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Jan Akkerman – Tabernakel (1973)

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Jan Akkerman – Tabernakel (1973)

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01. Britannia by John Dowland (arranged & adapted by Jan Akkerman & George Flynn) - 3:55
02. Coranto For Mrs. Murcott by Francis Pilkington (arranged & adapted by Jan Akkerman) - 1:26
03. The Earl Of Derby, His Galliard by John Dowland (arranged & adapted by Jan Akkerman) - 1:56
04. House Of King (Jan Akkerman) - 2:22
05. A Galliard by Anthony Holborne (arranged & adapted by Jan Akkerman) - 2:10
06. A Galliard by John Dowland (arranged & adapted by Jan Akkerman) - 1:31					play
07. A Pavan by Thomas Morley (arranged & adapted by Jan Akkerman) - 3:04					play
08. Javeh (Jan Akkerman, George Flynn) - 3:21
09. A Fantasy by Laurencini Of Rome (arranged & adapted by Jan Akkerman) - 3:18
10. Lammy - 14:00 including: 
a). I Am (Jan Akkerman, George Flynn)
b). Asleep, Half Asleep, Awake (Jan Akkerman)
c). She Is (Jan Akkerman, George Flynn)
d). Lammy, We Are (Jan Akkerman, George Flynn)
e). The Last Will & Testament (Anthony Holborne/arranged & adapted by Jan Akkerman & George Flynn)
f). Amen (George Flynn, Jan Akkerman)	

Personnel:
- Jan Akkerman - lute (01-03,05-07,09,10), bass (01), electric guitar (04,10), percussion (04,10), acoustic guitar (08,10), organ (10)
- Roy Lucas - drums (01,10)
- Carmine Appice - drums (04,10)
- Tim Bogert - bass (04,10)
- George Flynn - arranged by flute & strings (04), harpsichord (08,10), piano (08), glockenspiel (08)
- Daniel Waitzman - flutes (10)
- Geoffrey Haslam – producer

 

Back in 1973, rock guitarist Jan Akkerman temporarily put down his electric guitar, took up the lute, and raided the 400-year-old back-catalogue of lutenists such as John Dowlands and Anthonie Holborne.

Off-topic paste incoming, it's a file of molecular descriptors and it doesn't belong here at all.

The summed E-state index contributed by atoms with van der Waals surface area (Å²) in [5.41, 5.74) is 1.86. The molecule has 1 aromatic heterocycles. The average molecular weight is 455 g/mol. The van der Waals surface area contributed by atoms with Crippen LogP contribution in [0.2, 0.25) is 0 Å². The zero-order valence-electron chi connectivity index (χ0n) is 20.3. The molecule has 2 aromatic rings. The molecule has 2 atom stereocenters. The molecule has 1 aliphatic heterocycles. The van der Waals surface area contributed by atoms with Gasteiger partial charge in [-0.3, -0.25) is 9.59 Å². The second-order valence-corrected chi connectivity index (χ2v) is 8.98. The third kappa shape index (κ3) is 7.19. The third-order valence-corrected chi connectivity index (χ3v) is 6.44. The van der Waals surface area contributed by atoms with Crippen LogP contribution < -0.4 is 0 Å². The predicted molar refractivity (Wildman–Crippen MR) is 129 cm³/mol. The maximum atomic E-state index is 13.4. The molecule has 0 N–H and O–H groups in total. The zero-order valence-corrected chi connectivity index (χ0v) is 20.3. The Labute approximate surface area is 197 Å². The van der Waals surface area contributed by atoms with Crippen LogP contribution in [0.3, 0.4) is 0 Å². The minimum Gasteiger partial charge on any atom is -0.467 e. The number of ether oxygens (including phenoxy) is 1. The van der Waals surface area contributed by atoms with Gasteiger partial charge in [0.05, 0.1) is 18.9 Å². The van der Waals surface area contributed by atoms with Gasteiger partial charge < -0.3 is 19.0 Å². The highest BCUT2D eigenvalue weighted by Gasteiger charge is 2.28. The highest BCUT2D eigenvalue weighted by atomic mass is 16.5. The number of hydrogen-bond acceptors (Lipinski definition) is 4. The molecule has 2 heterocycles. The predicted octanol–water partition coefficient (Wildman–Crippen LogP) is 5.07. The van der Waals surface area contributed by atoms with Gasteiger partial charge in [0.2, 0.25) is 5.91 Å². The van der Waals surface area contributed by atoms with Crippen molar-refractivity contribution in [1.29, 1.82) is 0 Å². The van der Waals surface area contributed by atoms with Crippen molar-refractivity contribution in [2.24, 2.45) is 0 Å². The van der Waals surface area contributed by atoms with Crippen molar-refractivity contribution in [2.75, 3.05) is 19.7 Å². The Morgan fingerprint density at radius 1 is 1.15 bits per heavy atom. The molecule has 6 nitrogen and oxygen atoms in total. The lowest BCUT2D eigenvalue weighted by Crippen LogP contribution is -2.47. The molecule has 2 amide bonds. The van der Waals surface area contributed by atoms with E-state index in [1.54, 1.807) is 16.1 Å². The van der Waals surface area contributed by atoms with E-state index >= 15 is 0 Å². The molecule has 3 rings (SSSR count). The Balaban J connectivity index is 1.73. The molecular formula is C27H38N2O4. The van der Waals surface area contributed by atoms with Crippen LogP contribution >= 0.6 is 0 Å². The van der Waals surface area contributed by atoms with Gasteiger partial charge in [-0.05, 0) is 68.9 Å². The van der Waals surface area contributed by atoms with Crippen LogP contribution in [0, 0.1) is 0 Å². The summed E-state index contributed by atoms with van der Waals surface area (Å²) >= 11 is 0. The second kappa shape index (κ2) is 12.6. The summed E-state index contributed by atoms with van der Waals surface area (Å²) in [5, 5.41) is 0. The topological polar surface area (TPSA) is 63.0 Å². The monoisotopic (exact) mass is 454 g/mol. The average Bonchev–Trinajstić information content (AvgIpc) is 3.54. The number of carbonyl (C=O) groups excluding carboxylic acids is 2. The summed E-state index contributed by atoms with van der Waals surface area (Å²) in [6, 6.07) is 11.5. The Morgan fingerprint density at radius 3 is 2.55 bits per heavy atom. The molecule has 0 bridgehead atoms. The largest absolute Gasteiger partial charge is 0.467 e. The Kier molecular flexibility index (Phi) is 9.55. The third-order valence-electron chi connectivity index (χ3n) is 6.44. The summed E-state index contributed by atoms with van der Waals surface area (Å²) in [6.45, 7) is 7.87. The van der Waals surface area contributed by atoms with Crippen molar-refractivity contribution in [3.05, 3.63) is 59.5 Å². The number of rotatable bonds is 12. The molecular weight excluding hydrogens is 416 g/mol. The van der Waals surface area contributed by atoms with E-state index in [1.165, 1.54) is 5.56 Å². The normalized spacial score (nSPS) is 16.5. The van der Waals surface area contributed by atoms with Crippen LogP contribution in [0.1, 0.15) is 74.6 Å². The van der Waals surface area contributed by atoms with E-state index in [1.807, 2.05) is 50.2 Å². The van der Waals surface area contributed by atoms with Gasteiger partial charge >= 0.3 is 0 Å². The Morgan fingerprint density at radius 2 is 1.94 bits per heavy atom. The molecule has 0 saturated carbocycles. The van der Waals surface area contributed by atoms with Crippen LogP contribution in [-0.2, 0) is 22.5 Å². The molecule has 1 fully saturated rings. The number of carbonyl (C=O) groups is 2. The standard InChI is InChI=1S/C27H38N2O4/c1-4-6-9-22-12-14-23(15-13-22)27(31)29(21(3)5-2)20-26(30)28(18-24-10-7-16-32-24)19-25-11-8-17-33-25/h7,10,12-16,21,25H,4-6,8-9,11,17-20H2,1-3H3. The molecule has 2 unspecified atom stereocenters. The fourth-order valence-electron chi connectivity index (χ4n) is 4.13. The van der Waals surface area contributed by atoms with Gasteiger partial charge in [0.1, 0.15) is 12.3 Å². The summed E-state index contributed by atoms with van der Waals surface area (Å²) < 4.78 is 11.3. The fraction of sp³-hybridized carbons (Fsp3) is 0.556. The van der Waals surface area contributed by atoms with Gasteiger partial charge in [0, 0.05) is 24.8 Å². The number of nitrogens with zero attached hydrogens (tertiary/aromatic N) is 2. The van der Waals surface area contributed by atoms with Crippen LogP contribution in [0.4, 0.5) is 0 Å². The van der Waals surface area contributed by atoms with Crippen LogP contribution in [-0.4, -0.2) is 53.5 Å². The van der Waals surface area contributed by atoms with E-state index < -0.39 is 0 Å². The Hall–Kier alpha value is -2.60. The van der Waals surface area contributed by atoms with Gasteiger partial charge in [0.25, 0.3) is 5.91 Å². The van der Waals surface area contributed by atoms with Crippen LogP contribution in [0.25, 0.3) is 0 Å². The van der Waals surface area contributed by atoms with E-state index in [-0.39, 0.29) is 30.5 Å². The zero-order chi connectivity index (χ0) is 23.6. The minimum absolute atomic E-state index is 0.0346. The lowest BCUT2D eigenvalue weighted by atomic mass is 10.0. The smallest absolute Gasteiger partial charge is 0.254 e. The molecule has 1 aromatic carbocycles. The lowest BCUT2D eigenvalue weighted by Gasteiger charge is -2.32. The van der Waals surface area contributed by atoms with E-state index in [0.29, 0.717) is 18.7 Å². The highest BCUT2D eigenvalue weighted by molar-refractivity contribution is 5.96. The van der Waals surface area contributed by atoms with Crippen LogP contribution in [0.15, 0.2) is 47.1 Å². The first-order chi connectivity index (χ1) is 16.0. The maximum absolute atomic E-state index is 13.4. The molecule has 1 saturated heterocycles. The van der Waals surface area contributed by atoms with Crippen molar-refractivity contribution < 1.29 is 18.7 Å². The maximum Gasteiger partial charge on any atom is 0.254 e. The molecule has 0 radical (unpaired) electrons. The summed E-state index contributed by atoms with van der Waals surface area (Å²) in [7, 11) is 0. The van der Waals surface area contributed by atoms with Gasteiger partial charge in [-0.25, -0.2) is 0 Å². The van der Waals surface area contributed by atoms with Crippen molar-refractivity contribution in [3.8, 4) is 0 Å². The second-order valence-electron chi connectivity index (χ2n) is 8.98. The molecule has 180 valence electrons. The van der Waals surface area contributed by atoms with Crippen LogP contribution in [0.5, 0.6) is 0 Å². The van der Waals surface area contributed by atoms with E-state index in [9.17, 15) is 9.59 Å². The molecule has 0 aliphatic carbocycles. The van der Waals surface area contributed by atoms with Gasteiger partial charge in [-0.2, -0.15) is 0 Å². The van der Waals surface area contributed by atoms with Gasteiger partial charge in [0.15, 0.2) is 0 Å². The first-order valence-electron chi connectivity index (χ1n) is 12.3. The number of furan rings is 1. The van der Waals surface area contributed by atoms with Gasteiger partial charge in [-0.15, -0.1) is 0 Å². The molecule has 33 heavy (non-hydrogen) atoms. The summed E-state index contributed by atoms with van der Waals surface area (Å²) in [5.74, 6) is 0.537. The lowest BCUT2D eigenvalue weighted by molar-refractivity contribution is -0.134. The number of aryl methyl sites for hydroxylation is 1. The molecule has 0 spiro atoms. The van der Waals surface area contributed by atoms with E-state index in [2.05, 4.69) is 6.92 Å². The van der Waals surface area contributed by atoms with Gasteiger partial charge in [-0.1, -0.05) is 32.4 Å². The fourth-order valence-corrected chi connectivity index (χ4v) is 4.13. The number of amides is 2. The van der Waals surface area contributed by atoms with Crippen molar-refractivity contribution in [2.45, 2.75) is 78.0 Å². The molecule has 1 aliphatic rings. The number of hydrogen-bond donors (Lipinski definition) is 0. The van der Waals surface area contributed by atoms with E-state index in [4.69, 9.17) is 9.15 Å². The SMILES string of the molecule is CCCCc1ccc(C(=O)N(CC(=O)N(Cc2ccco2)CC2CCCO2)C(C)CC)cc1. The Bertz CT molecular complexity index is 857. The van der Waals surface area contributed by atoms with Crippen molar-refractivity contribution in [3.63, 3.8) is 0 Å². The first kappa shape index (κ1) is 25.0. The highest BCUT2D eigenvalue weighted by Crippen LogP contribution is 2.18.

Such things just don't seem to happen any more. Jazz musicians such as Keith Jarrett extend their repertoire by delving into the Baroque era, but I don't know how many of today's rock musicians have the interest or capability to do likewise, even if their record companies were interested.

I have to say that the styles in this album are so varied that, even at the height of the 70s progressive era, it probably sunk with very little trace. There are solo lute pieces, lute with orchestral backing (the low points of the album for me -- too Wakeman-esque), rock and jazz rock. For me, the solo lute pieces are the highlights and a total joy, and I will certainly buy several more lute / John Dowland CDs. It's sad that Akkerman didn't record an album entirely of lute songs, but I can imagine that his record company insisted on including some rock tunes to attract the Focus fans.

I should add that if you like this, you will almost certainly enjoy the ECM CD, 'In Darkness Let me Dwell', dedicated to John Dowland tunes. ---Gavin Wilson, amazon.com

 

This album -- which, despite being third in most discographies, was actually Jan Akkerman's first official solo album -- must have been a real shocker to a lot of Focus. Rather than working from the flashy, electric guitar side of the group's sound, Akkerman chose to expand on the lute sound that he'd explored on Focus III's "Elspeth of Nottingham." Tabernakel represented Akkerman at his most formalistic, playing almost entirely in a classical idiom on lute and acoustic and electric guitars (with one brief side trip to the bass). The repertory is drawn largely from 16th century Tudor England, including compositions by John Dowland and Antony Holborne, rearranged by Akkerman and harpsichord virtuoso and scholar George Flynn. He gives one major concession to progressive rock in the form of the fuzz-laden reinterpretation of "House of the King," which misses the flute part from the Focus original but is still worth hearing as a guitar showcase.

Tabernakel is otherwise the real article as far as its classicism -- the 14-minute-long "Lammy" comes close to being pretentious without quite crossing the line, and all of the album is a fascinating solo departure for the guitarist. What makes this album doubly intriguing is that apart from Flynn, Akkerman's accompanists come entirely from the rock world: Tim Bogert, Carmine Appice, and veteran R&B drummer Ray Lucas, none of whom seems to skip a beat in their work here. Recorded at Atlantic Records' studios in New York and released in 1974, when Focus was still near the peak of its fame, Tabernakel sold reasonably well at the time, but had been unavailable from the late '70s until 2002, when Wounded Bird Records reissued it in a good-sounding CD edition. --- Bruce Eder, allmusic.com

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